Expected Recovery Time of a Torn Bicep
An injury to the bicep can be a painful setback, affecting your physical well-being and daily life. Whether it’s a partial tear or a more severe injury, understanding the aftercare process is crucial for a successful recovery. This article explores the recovery time for a distal biceps tendon tear surgery. Our experts at The Hand and Wrist Institute share tips for how to speed up your recovery and a range of at-home aftercare exercises to help alleviate pain and restore strength.
What Is a Torn Bicep?
A torn bicep occurs when the fibers of the biceps muscle or its connecting tendon tear or rupture. This muscle is crucial in bending the elbow and rotating the palm upward. Torn biceps injuries can vary in severity, and some examples are as follows:
- Biceps tendon tear: This occurs when one of the two tendons that attach the biceps muscle to the shoulder or elbow tears partially or completely. This can occur at either attachment point of the two main biceps tendons.
- Biceps muscle tear: In some cases, the biceps muscle itself can tear, which is known as a muscle belly tear. These are less common but can still cause significant discomfort and loss of function.
Recovery Time for a Torn Bicep
The recovery time for a distal biceps tendon injury can vary depending on the severity, treatment, and level of aftercare. If your injury is relatively mild, such as a partially torn biceps tendon, recovery can take several weeks to a few months. A complete tear of the biceps tendon is a lot more serious. It usually requires surgical intervention to reattach the tendon to the bone. The expected recovery timeline after surgery is as follows:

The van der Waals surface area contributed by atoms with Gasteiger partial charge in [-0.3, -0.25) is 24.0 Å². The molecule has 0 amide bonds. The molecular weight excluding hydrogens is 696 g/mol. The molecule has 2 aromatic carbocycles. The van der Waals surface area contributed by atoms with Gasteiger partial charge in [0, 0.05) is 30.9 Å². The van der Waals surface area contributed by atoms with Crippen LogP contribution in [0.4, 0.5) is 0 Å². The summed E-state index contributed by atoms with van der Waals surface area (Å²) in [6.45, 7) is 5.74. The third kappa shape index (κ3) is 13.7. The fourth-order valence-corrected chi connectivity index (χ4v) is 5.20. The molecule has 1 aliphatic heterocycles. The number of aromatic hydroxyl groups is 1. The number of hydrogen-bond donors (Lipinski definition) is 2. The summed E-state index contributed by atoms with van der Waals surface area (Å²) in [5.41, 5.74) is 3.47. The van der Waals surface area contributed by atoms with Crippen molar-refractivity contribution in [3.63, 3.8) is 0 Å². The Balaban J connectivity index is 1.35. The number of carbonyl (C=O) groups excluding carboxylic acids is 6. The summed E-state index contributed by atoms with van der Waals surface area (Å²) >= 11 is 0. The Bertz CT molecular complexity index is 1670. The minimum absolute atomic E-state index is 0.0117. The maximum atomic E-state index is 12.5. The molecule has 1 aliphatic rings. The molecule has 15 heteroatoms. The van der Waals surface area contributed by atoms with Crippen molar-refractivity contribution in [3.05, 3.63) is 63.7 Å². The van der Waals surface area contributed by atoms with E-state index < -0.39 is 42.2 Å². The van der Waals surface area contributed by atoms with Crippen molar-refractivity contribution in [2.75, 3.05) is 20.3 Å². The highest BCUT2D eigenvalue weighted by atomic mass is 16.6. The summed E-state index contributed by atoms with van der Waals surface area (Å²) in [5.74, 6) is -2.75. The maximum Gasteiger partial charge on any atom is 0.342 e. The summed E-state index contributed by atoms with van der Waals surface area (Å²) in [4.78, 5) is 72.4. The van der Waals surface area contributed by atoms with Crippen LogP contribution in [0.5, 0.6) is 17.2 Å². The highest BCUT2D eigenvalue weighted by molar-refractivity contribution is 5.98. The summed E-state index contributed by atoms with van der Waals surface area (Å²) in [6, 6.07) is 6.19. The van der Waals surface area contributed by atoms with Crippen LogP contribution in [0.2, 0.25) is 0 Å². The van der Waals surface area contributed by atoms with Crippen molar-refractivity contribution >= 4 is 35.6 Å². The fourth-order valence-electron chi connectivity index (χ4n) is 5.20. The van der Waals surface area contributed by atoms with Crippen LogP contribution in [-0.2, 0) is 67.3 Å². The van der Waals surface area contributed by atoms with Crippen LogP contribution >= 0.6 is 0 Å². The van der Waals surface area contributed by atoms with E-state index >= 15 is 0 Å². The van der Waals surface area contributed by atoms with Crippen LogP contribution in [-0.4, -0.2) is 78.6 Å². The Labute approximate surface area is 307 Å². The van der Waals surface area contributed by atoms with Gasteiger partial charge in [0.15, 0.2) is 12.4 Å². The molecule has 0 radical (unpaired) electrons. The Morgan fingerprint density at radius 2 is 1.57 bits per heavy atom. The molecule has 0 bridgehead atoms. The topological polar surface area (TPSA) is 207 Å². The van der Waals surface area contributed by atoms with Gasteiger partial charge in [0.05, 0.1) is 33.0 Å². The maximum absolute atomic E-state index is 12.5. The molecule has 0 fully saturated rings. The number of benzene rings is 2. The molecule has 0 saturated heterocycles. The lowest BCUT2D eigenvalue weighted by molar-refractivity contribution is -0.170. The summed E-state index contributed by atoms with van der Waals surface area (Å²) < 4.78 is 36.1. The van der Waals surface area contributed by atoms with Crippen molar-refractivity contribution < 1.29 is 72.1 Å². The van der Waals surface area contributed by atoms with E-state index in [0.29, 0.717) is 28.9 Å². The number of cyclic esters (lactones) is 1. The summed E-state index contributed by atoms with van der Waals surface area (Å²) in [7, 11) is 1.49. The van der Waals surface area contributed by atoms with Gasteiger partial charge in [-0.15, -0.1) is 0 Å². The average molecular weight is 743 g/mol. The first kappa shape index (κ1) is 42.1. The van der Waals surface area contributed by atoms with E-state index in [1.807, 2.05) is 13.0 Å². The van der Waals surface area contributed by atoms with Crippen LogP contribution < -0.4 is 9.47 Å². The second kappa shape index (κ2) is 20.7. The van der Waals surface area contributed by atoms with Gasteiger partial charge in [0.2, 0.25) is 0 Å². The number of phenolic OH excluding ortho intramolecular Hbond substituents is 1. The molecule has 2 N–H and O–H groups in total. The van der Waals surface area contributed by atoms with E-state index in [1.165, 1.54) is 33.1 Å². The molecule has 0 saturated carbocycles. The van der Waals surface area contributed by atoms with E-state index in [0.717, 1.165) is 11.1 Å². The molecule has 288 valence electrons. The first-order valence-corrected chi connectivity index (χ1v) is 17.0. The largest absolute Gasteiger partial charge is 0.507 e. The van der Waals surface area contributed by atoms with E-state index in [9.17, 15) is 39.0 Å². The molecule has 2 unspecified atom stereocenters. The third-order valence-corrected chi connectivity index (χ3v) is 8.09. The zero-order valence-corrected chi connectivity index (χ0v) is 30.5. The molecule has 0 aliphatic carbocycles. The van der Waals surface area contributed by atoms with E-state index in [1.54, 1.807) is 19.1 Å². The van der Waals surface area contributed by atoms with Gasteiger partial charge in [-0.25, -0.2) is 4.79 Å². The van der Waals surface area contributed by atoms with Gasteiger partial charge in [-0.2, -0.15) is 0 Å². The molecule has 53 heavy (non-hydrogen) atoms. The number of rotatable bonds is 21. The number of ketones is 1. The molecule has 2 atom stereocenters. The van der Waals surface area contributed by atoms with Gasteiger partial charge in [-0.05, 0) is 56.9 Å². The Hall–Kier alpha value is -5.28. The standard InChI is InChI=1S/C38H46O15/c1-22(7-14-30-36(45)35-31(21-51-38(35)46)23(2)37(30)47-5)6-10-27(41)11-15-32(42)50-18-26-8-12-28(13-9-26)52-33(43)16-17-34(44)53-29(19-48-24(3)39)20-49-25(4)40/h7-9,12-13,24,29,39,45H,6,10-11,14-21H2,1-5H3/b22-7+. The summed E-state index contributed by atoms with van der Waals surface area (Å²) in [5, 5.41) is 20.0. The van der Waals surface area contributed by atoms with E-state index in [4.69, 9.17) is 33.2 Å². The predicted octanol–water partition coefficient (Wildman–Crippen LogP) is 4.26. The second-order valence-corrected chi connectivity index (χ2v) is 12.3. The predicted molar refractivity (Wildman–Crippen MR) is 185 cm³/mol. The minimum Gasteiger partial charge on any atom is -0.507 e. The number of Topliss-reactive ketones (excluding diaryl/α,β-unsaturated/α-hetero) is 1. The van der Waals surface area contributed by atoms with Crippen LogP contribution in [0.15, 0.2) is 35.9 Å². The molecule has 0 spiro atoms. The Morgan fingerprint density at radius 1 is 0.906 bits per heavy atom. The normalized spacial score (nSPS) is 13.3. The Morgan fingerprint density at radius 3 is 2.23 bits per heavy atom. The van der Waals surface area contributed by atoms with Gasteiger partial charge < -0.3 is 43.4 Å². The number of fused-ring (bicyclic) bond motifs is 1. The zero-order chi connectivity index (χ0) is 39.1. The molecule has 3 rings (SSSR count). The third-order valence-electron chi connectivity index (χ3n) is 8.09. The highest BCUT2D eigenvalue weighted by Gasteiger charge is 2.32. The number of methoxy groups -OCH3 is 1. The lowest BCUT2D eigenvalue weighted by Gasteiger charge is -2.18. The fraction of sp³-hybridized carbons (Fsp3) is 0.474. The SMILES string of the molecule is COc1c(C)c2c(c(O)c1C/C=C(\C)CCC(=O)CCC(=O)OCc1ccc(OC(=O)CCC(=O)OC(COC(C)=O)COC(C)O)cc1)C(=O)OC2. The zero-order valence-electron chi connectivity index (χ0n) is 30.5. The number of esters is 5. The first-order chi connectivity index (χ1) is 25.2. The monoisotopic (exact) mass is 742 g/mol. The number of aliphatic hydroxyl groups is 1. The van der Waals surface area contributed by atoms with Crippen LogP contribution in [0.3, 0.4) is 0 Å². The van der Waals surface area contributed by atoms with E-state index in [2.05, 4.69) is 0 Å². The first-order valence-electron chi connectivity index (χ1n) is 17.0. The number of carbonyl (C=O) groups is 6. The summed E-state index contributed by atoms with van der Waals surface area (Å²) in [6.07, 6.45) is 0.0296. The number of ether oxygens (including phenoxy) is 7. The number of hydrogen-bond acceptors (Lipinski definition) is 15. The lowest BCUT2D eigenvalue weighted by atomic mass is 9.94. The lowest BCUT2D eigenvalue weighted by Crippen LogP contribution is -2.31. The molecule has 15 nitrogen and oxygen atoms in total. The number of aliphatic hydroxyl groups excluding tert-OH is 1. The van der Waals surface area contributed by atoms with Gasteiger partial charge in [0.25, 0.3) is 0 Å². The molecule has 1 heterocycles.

- Weeks 1-4: You’ll need to wear a brace or sling to immobilize your arm. You can begin light physical therapy after a few weeks to rebuild muscle strength.
- Weeks 4-6: You can remove your sling and begin more challenging physical therapy to promote recovery.
- Months 4-6: You can start more intense physical therapy if your arm is still recovering.
- Months 6-12: Your muscles could take six months or longer to recover completely.
When Can I Return To Work?
Your arm may feel swollen and sore for several days, but the swelling should gradually decrease each day. After two to three weeks, you should be able to begin low-impact daily activities as long as you don’t use your injured arm. If you work a desk job, you may be able to return to work in a week or two. If your work involves using the affected arm, it could take up to four months before you can safely return to work. Always make sure that you’ve received the all-clear from our orthopedic experts first.
Tips To Speed up Recovery
Here are some tips to help accelerate the healing process:
- Get plenty of rest: Avoid activities that strain the injury and give your torn bicep time to heal. Use a brace, sling, or cast to immobilize the arm and protect the healing tissue.
- Elevate your arm: Elevate your elbow above your heart to reduce swelling.
- Manage inflammation: Ice the injury for 10 to 20 minutes every one to two hours. Repeat for three days or until the swelling subsides.